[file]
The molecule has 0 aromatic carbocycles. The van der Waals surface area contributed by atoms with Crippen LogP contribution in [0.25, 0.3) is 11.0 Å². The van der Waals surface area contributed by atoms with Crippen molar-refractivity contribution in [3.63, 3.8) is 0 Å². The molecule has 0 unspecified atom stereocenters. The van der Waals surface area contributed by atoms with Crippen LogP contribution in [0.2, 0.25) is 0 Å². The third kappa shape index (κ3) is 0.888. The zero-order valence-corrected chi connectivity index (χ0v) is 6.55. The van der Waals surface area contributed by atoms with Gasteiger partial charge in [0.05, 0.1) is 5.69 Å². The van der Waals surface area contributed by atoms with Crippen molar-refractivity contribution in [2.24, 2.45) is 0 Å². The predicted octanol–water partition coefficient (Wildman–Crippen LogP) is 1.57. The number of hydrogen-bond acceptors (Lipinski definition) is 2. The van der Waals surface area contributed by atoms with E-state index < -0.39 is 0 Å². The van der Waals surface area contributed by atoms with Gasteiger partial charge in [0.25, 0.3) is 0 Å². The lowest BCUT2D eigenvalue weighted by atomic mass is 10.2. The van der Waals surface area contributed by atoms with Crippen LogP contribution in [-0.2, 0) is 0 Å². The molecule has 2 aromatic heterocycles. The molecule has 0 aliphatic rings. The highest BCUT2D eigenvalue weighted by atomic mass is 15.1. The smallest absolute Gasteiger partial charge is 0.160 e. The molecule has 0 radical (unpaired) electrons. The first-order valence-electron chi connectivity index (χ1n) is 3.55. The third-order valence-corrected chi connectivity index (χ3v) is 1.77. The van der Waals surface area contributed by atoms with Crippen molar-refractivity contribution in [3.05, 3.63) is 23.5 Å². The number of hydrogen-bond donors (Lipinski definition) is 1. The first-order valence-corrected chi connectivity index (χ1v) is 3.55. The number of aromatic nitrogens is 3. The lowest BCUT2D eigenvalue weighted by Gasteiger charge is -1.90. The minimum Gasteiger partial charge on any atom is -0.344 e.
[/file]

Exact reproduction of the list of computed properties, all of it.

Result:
The molecule has 0 aromatic carbocycles. The van der Waals surface area contributed by atoms with Crippen LogP contribution in [0.25, 0.3) is 11.0 Å². The van der Waals surface area contributed by atoms with Crippen molar-refractivity contribution in [3.63, 3.8) is 0 Å². The molecule has 0 unspecified atom stereocenters. The van der Waals surface area contributed by atoms with Crippen LogP contribution in [0.2, 0.25) is 0 Å². The third kappa shape index (κ3) is 0.888. The zero-order valence-corrected chi connectivity index (χ0v) is 6.55. The van der Waals surface area contributed by atoms with Gasteiger partial charge in [0.05, 0.1) is 5.69 Å². The van der Waals surface area contributed by atoms with Crippen molar-refractivity contribution in [2.24, 2.45) is 0 Å². The predicted octanol–water partition coefficient (Wildman–Crippen LogP) is 1.57. The number of hydrogen-bond acceptors (Lipinski definition) is 2. The van der Waals surface area contributed by atoms with E-state index < -0.39 is 0 Å². The van der Waals surface area contributed by atoms with Gasteiger partial charge in [0.25, 0.3) is 0 Å². The lowest BCUT2D eigenvalue weighted by atomic mass is 10.2. The van der Waals surface area contributed by atoms with Crippen LogP contribution in [-0.2, 0) is 0 Å². The molecule has 2 aromatic heterocycles. The molecule has 0 aliphatic rings. The highest BCUT2D eigenvalue weighted by atomic mass is 15.1. The smallest absolute Gasteiger partial charge is 0.160 e. The molecule has 0 radical (unpaired) electrons. The first-order valence-electron chi connectivity index (χ1n) is 3.55. The third-order valence-corrected chi connectivity index (χ3v) is 1.77. The van der Waals surface area contributed by atoms with Crippen molar-refractivity contribution in [3.05, 3.63) is 23.5 Å². The number of hydrogen-bond donors (Lipinski definition) is 1. The first-order valence-corrected chi connectivity index (χ1v) is 3.55. The number of aromatic nitrogens is 3. The lowest BCUT2D eigenvalue weighted by Gasteiger charge is -1.90. The minimum Gasteiger partial charge on any atom is -0.344 e.